You’d think running a fire department means fighting fires.
That’s what the job looked like 24 years ago when Jeff Brandt joined the Missoula City Fire Department. Now that he wears the chief’s helmet, he has to have a lot more skills under his belt.
“This year alone we’ve had five river rescues,” Brandt said. “Our training hours increase every single year. We need to know more. It’s a really dynamic, exciting place.”
Missoula Mayor John Engen confirmed Brandt’s appointment before the City Council on July 16, although the official job started on July 1. Brandt replaces Jason Diehl, who is retiring after 28 years with the fire department. Deal served six years as fire chief.
Brandt grew up in Lewistown, where his father, Lee, served in the town’s fire department and he volunteered. He joined the Air Force as a firefighter in 1986, stationed first in England for three years and then at Nellis Air Force Base in Nevada. Along the way, he also earned an associate’s degree in fire science through the Air Force Community College and a bachelor’s degree in industrial technology engineering from Southern Illinois University.
After working two years with the Great Falls city fire department, Brandt said he wanted to try “a more metro city” and moved to Missoula.
“Joining a fire department is like immediately joining a family,” Brandt said. “There’s the shift work and night duty and you really get to know everybody’s wives and kids. It’s a great world.”
Fire departments provide unusual measuring sticks for a community’s growth. In simple terms, the Missoula Fire Department has expanded from three stations and 50 firefighters when Brandt joined in 1992, to five stations and 95 personnel in the department he leads today. A quarter-century ago, city fire trucks rolled on about 1,000 calls a year. Now they respond to 9,000.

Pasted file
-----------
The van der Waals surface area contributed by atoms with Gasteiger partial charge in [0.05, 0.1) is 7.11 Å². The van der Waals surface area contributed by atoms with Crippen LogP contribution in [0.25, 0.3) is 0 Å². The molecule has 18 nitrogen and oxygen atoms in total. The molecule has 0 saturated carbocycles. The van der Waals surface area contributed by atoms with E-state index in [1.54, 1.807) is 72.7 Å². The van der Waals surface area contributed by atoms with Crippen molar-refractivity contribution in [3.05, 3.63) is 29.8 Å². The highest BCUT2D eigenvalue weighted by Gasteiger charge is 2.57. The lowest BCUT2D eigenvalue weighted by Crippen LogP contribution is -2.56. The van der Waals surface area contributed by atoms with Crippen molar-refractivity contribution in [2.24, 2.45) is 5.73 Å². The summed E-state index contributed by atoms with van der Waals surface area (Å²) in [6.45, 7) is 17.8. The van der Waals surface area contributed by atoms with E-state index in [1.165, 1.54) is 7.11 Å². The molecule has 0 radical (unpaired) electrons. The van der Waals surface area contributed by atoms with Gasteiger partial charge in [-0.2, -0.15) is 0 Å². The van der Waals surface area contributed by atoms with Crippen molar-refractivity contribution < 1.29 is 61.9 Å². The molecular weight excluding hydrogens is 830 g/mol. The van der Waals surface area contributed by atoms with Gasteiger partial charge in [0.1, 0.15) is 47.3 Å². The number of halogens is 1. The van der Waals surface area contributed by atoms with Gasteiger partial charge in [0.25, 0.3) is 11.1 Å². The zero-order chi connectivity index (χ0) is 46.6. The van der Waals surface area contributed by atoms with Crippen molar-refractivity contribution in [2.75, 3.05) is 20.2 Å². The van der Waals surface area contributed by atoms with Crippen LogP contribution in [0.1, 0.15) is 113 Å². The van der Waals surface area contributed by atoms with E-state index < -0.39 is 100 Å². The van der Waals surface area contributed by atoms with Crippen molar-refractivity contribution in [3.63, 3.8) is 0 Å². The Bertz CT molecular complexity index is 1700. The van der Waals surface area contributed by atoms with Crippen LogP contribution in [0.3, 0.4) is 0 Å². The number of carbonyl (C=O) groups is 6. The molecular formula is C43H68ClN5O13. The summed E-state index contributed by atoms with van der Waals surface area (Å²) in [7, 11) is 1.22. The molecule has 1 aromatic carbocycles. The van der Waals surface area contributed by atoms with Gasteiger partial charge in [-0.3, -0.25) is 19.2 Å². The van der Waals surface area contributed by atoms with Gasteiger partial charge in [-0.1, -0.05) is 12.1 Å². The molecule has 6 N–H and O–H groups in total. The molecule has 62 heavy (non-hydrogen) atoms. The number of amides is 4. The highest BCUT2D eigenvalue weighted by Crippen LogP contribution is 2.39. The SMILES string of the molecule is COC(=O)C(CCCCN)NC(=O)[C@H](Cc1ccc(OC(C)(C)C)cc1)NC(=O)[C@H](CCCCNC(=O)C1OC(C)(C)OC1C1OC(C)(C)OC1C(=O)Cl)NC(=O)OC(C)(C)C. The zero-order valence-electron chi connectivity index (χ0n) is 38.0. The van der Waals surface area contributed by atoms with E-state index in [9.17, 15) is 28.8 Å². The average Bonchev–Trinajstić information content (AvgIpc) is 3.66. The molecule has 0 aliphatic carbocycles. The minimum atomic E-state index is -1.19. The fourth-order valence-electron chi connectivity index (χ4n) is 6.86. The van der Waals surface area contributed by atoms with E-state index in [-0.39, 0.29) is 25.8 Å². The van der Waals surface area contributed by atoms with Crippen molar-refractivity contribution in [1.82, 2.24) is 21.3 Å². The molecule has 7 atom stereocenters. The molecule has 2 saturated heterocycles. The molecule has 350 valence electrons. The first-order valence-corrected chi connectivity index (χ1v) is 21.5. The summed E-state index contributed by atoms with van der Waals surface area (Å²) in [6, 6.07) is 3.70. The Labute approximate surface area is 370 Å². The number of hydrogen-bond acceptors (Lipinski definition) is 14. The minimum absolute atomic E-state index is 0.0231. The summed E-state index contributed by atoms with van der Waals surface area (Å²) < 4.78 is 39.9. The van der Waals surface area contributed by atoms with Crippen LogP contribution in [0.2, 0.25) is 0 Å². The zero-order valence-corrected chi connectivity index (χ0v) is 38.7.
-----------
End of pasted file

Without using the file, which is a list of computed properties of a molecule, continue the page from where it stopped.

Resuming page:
The city’s fire department also has to plan ahead with its professional counterparts — in this case, Missoula Rural Fire Department, the fire response team at Missoula International Airport, and wildland fire crews with the state Department of Natural Resources and Conservation. That means cooperative agreements to help one another out, as well as more complicated discussions about expanding city limits into places like Butler Creek on the northwestern edge of the Missoula Valley.
The calls have changed, too. About two-thirds of the alarms send crews to medical emergencies. The trucks now carry a kit with most of the first-response heart medications, and the department has a heart doctor on special assignment to consult on treatment options when the firefighters arrive.
Add in ice rescues in winter, wilderness rescues in the Rattlesnake National Recreation Area and Wilderness north of town, helicopter responses to hikers on Mount Sentinel trails, trench rescues at construction sites, bears in trees and deer in swimming pools.
In mid-July, city firefighters took jet skis to rescue a family that got trapped by a tangle of exposed tree roots along a rapid just above the Silver Park boat ramp, and then supervised the removal of those roots.
A river rescue pontoon boat and a wildland pumper truck share space in Fire Station No. 1 next to the traditional ladder trucks. The city trucks come equipped with 10 avalanche rescue bags complete with locator beacons — legacy of a 2014 incident where a freak slide off Mount Jumbo killed one person and destroyed three Rattlesnake neighborhood homes.
“The talent in this valley is just incredible,” Brandt said, recalling the Jumbo avalanche. “Who carries probe poles in their car? When we got there, we had 50 or 60 people arrive with poles.”